Keywords must appear with sufficient frequency in main copy on each page. For example, if you are offering plumbing services in Wiltshire, then the words ‘plumbing’ and ‘Wiltshire’ should make up about 5-10 per cent of all words used. The trick is to be natural in use of language, as (apart from reading badly and so putting people off) deliberate/ham-fisted repetition of the same words (or deliberately hiding keywords) will make search engines ignore your site.

Submit your site to the major search engines. Make sure you register your website with Google Analytics, so that you can measure your traffic. Check out Google AdWords if you want to pay to advertise, they have a starter package that is very easy to use.

Try also to source appropriate websites that can link to yours, but avoid those that promise to put your link on 600 other sites (most of which are often totally irrelevant), it will just look as though you’re spamming.

Google your keywords and check which sites come up in the results. If there are directories on the list or websites open to having relevant links (sometimes linking from yours back to theirs in return), contact them.

Analyse your results carefully and learn from them. Check Google Analytics, search on the major search engines at regular intervals to check your position in the results and keep your content fresh and up to date.

By following this simple advice, you should be able to make your website more likely to appear in search engine listings. If reading this has left you none the wiser about SEO, then you should probably seek the services of a specialist, otherwise you could be left counting the cost in disappointingly low visitor numbers to your website.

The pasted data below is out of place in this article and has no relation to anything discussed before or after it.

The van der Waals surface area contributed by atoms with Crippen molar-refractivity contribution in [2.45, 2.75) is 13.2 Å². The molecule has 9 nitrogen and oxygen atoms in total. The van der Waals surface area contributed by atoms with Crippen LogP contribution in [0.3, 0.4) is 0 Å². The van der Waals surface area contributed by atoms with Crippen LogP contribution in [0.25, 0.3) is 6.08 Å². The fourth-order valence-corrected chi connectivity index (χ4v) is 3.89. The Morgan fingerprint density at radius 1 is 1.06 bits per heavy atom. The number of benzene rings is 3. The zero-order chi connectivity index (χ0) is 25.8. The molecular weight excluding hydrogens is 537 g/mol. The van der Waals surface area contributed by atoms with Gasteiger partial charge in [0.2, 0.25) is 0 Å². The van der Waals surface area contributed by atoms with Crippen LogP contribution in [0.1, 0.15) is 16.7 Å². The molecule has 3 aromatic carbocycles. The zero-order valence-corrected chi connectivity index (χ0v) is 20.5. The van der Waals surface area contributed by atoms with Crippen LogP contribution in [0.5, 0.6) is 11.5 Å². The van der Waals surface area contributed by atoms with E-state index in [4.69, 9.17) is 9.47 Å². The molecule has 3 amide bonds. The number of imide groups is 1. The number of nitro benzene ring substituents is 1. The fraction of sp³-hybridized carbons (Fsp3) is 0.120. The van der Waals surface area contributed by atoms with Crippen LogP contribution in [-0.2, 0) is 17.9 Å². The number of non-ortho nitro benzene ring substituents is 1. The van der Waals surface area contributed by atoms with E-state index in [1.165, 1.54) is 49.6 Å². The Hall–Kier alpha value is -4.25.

Alex Astell, Manage My Website

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How to keep in touch with customers in the startup stage

May 17, 2010 by Tim Fouracre

Starting a business for the first time is undoubtedly one of the most exciting things you can do (if you enjoy business!). However there comes a point where customer demands can weigh on your ability to progress. Here are five tips on how to keep your customers happy during the start up stages.

1. Be honest
Some business owners feel that they have to present their company as bigger than it is, which can lead to customers placing greater expectations in terms of support and business development. It would be better to be honest with your customers and for you to tell them exactly how big your business is, if not understate your size. This is not suggesting that you slack on customer service. As a customer, if you know the size of the business you would rather be told that your problem will be dealt with tomorrow and then have the issue dealt with well, rather than the issue being sorted today and receiving a half hearted response. Having a set policy (see point number two) to customer support will make customers used to what to expect, it could be argued reliability is more important than punctuality and if done right it can buy you time.